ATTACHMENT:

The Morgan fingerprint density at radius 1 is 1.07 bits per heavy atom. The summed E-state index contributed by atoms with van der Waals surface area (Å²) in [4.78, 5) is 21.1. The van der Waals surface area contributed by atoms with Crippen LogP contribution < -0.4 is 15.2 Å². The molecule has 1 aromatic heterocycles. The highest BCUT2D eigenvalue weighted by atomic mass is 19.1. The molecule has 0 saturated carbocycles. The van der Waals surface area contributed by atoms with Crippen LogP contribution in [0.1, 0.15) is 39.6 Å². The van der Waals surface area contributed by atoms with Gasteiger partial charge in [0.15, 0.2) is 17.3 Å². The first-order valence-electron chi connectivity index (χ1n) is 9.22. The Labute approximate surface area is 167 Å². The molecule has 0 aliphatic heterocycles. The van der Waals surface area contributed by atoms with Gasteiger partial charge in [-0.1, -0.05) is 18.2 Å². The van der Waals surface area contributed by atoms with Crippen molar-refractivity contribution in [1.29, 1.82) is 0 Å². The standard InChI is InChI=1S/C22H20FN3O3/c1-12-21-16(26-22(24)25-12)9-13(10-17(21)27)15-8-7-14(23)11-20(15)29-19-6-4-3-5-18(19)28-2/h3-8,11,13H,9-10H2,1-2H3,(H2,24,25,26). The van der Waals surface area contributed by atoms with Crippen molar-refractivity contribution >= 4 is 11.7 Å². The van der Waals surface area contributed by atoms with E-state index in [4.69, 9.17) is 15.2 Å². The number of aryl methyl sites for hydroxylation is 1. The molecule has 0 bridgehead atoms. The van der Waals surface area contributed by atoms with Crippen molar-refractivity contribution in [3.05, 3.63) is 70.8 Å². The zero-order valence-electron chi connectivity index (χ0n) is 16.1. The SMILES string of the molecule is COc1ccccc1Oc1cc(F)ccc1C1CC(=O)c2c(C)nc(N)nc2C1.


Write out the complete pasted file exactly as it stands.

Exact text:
The Morgan fingerprint density at radius 1 is 1.07 bits per heavy atom. The summed E-state index contributed by atoms with van der Waals surface area (Å²) in [4.78, 5) is 21.1. The van der Waals surface area contributed by atoms with Crippen LogP contribution < -0.4 is 15.2 Å². The molecule has 1 aromatic heterocycles. The highest BCUT2D eigenvalue weighted by atomic mass is 19.1. The molecule has 0 saturated carbocycles. The van der Waals surface area contributed by atoms with Crippen LogP contribution in [0.1, 0.15) is 39.6 Å². The van der Waals surface area contributed by atoms with Gasteiger partial charge in [0.15, 0.2) is 17.3 Å². The first-order valence-electron chi connectivity index (χ1n) is 9.22. The Labute approximate surface area is 167 Å². The molecule has 0 aliphatic heterocycles. The van der Waals surface area contributed by atoms with Gasteiger partial charge in [-0.1, -0.05) is 18.2 Å². The van der Waals surface area contributed by atoms with Crippen molar-refractivity contribution in [1.29, 1.82) is 0 Å². The standard InChI is InChI=1S/C22H20FN3O3/c1-12-21-16(26-22(24)25-12)9-13(10-17(21)27)15-8-7-14(23)11-20(15)29-19-6-4-3-5-18(19)28-2/h3-8,11,13H,9-10H2,1-2H3,(H2,24,25,26). The van der Waals surface area contributed by atoms with Crippen molar-refractivity contribution >= 4 is 11.7 Å². The van der Waals surface area contributed by atoms with E-state index in [4.69, 9.17) is 15.2 Å². The number of aryl methyl sites for hydroxylation is 1. The molecule has 0 bridgehead atoms. The van der Waals surface area contributed by atoms with Crippen molar-refractivity contribution in [3.05, 3.63) is 70.8 Å². The zero-order valence-electron chi connectivity index (χ0n) is 16.1. The SMILES string of the molecule is COc1ccccc1Oc1cc(F)ccc1C1CC(=O)c2c(C)nc(N)nc2C1.